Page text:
Brian Keogh in Miami

Americans might dominate the world golf rankings but it was the internationals who coped best with testing conditions on Doral’s Blue Monster as Sweden’s Henrik Stenson and Australian Robert Allenby shared the first round lead in the WGC - CA Championship in Miami last night.

Stenson might not be the best known Swedish golfer in the world with Annika Sorenstam dominating the women’s game, and while the 30-year-old jokes that he is not even the most famous sporting Henrik in Sweden thanks to footballer Larsson, he is fast becoming a household name on this side of the pond.

His five under par 67 was carded in squally conditions more akin to Rosses Point that southern Florida and the clinical way he carved out his score marks him out as a player capable of contending for the Masters at Augusta in three weeks’ time.

Denmark’s Thomas Bjorn was equally pleased with a four under par 68 that left him alone in third place, one stroke clear of Australia’s Aaron Baddeley, Spain’s Jose Maria Olazabal and American Charles Howell.

Ireland’s Padraig Harrington looked set to finish the day inside the top 10 when he stood on the 18th tee at one under par. But the Dubliner tugged his tee shot into the water and eventually ran up a double bogey six for a one over par round of 73 that left him tied for 28th place.

Harrington lamented his lack of luck on the greens afterwards but otherwise declared himself reasonably happy with his opening effort.

“It was a day when I would have been happy with one under par, so two shots behind that is not the end of the world,” Harrington said. “It was disappointing to finish with a six but it is a tough hole. I didn’t want to finish with a five and I succeeded in doing that!

“I could have been better in many areas but there was nothing I was too displeased at. I created a lot of chances and didn’t do too much wrong. It could have been a day to be two under par but unfortunately it was not to be.”

Stenson used the blade just 26 times to card seven birdies and two bogeys, Tiger Woods was frustrated to take 32 putts in a one under par 71 while Ernie Els was equally miffed to use his putter the same number of times in a round of 70 that began with a tap in eagle putt at the first and ended with a bogey at the treacherous 18th.

Bidding for his second WGC victory of the season, Accenture Match Play winner Stenson birdied two of his last three holes on a day when winds gusted up to 30 mph, making putting treacherous.

“It was a bit of a struggle but I managed to get through it pretty well,” Stenson said. “You’ve just got to try and play smart, hit the fairways and greens and give yourself the easiest putt possible.”

Having cut his teeth on the Challenge Tour, Stenson was not overly taxed by the conditions and put his success down to the patience he has learned through long, hard days on the course in European weather.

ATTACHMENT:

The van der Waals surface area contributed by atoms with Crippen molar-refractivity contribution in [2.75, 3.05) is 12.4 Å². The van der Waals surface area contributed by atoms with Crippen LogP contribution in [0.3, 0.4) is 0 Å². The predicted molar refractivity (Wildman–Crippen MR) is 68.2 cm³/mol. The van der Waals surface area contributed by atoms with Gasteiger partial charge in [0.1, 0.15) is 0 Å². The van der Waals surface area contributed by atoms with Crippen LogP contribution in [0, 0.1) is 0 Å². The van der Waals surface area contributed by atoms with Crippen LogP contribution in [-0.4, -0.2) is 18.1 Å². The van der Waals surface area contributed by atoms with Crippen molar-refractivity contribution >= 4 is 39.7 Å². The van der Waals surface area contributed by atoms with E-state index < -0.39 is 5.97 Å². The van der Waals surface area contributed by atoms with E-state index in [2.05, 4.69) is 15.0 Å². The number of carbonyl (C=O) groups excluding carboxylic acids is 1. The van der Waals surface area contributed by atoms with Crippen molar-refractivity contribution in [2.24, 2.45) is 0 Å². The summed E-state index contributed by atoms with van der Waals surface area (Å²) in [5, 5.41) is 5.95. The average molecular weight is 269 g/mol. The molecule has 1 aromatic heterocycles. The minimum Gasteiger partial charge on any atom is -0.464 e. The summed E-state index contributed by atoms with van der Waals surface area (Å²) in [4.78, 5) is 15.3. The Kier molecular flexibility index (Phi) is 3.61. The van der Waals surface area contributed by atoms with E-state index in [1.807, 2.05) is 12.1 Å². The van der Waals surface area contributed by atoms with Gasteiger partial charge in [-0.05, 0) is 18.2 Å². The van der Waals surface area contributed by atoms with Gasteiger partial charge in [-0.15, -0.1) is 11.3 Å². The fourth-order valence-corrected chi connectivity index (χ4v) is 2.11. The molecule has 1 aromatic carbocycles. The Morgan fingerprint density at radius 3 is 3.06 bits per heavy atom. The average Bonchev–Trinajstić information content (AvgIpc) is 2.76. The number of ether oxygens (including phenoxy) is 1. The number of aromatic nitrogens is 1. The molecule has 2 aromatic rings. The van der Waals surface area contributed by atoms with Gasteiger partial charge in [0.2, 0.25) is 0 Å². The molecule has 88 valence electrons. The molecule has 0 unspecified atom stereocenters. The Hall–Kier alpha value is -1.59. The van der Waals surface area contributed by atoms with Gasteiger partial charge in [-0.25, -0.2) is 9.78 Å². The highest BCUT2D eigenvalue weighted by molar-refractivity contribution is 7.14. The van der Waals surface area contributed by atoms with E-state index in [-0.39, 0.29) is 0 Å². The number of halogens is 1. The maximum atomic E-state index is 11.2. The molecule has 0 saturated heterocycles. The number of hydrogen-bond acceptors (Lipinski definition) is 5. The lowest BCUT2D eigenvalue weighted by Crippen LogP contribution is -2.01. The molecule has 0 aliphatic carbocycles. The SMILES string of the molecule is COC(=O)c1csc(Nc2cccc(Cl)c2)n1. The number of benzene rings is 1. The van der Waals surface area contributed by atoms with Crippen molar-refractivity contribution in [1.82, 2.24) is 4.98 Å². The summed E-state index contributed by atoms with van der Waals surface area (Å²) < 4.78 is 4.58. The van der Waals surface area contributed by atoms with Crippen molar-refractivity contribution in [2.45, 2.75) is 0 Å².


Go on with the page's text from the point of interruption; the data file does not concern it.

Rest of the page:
“I’ve had a lot of good tournaments when it is conditions like today,” he said. “You know the ball is going to be blowing all over the course for everybody so in a way I think it might be easier mentally to just relax and try and do whatever you can to survive mentally.”

As Tiger Woods opened with a 71 that featured three birdies, two bogeys and 32 putts, it was more of a struggle for Harrington and world No 3 Phil Mickelson, especially early on.

Harrington got off to the perfect start when rolled home a 25-footer at the par five first after going from the left rough off the tee to a greenside bunker.

The Dubliner’s putting from short range was put the test several times on the front nine but he resolved just half those situations with pars as the wind made balance difficult.

At the 236-yard fourth, the reigning European No 1 left his 30 foot birdie putt five feet short coming down the hill but drained his par effort to remain on one under.

His first mistake came at the 442 yard sixth, where he hit a poor approach in the front left bunker and failed to save par from 10 feet.

A controlled wedge from the rough to just nine feet at the downwind seventh got him back into red figures and he holed a similar effort at the next but this time for par.

Opting to lay up short of the greenside water in two, Harrington's pitch flew five yards too far into sand but he salvaged a par with a solid putt from eight feet.

His luck ran out at the tricky par-three ninth where he failed to hold his tee shot into the wind and missed the green right.

A deft pitch finished six feet away but the Irish star never really came close with his par putt and turned in level par.

A birdie at the 14th put him one under par but after missing good chances from the 15 foot range at the 16th and 17th, he dumped his tee shot in the water at the par five 18th to drop two shots that could prove vital come Sunday.